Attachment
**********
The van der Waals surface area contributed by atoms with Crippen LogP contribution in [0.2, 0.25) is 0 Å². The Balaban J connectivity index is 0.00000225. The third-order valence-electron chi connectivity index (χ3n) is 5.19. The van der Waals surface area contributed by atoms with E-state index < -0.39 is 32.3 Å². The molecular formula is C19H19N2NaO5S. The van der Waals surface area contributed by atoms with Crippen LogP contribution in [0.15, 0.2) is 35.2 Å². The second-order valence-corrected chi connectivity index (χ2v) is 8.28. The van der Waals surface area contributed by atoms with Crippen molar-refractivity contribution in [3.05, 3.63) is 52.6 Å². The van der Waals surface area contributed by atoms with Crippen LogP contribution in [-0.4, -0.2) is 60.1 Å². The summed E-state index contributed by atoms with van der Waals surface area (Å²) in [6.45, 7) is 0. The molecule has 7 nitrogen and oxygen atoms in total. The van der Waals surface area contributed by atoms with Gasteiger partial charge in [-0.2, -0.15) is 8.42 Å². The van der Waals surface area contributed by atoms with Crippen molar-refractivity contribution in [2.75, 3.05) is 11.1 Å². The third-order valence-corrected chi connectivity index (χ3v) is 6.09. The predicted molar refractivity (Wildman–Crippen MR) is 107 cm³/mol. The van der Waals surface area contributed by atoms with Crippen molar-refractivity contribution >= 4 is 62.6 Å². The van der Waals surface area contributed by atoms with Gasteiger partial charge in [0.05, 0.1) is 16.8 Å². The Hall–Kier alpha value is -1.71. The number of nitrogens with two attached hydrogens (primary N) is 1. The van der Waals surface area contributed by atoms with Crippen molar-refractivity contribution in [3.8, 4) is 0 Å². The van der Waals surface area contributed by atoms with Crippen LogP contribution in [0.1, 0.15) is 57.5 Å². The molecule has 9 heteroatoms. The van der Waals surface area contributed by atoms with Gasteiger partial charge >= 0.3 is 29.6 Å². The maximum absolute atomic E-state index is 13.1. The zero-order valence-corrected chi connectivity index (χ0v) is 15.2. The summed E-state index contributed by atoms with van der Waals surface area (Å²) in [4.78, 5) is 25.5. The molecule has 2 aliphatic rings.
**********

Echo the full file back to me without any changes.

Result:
The van der Waals surface area contributed by atoms with Crippen LogP contribution in [0.2, 0.25) is 0 Å². The Balaban J connectivity index is 0.00000225. The third-order valence-electron chi connectivity index (χ3n) is 5.19. The van der Waals surface area contributed by atoms with E-state index < -0.39 is 32.3 Å². The molecular formula is C19H19N2NaO5S. The van der Waals surface area contributed by atoms with Crippen LogP contribution in [0.15, 0.2) is 35.2 Å². The second-order valence-corrected chi connectivity index (χ2v) is 8.28. The van der Waals surface area contributed by atoms with Crippen molar-refractivity contribution in [3.05, 3.63) is 52.6 Å². The van der Waals surface area contributed by atoms with Crippen LogP contribution in [-0.4, -0.2) is 60.1 Å². The summed E-state index contributed by atoms with van der Waals surface area (Å²) in [6.45, 7) is 0. The molecule has 7 nitrogen and oxygen atoms in total. The van der Waals surface area contributed by atoms with Gasteiger partial charge in [-0.2, -0.15) is 8.42 Å². The van der Waals surface area contributed by atoms with Crippen molar-refractivity contribution in [2.75, 3.05) is 11.1 Å². The third-order valence-corrected chi connectivity index (χ3v) is 6.09. The predicted molar refractivity (Wildman–Crippen MR) is 107 cm³/mol. The van der Waals surface area contributed by atoms with Crippen molar-refractivity contribution >= 4 is 62.6 Å². The van der Waals surface area contributed by atoms with Gasteiger partial charge in [0.05, 0.1) is 16.8 Å². The Hall–Kier alpha value is -1.71. The number of nitrogens with two attached hydrogens (primary N) is 1. The van der Waals surface area contributed by atoms with Crippen molar-refractivity contribution in [3.8, 4) is 0 Å². The van der Waals surface area contributed by atoms with Crippen LogP contribution in [0.1, 0.15) is 57.5 Å². The molecule has 9 heteroatoms. The van der Waals surface area contributed by atoms with Gasteiger partial charge >= 0.3 is 29.6 Å². The maximum absolute atomic E-state index is 13.1. The zero-order valence-corrected chi connectivity index (χ0v) is 15.2. The summed E-state index contributed by atoms with van der Waals surface area (Å²) in [4.78, 5) is 25.5. The molecule has 2 aliphatic rings.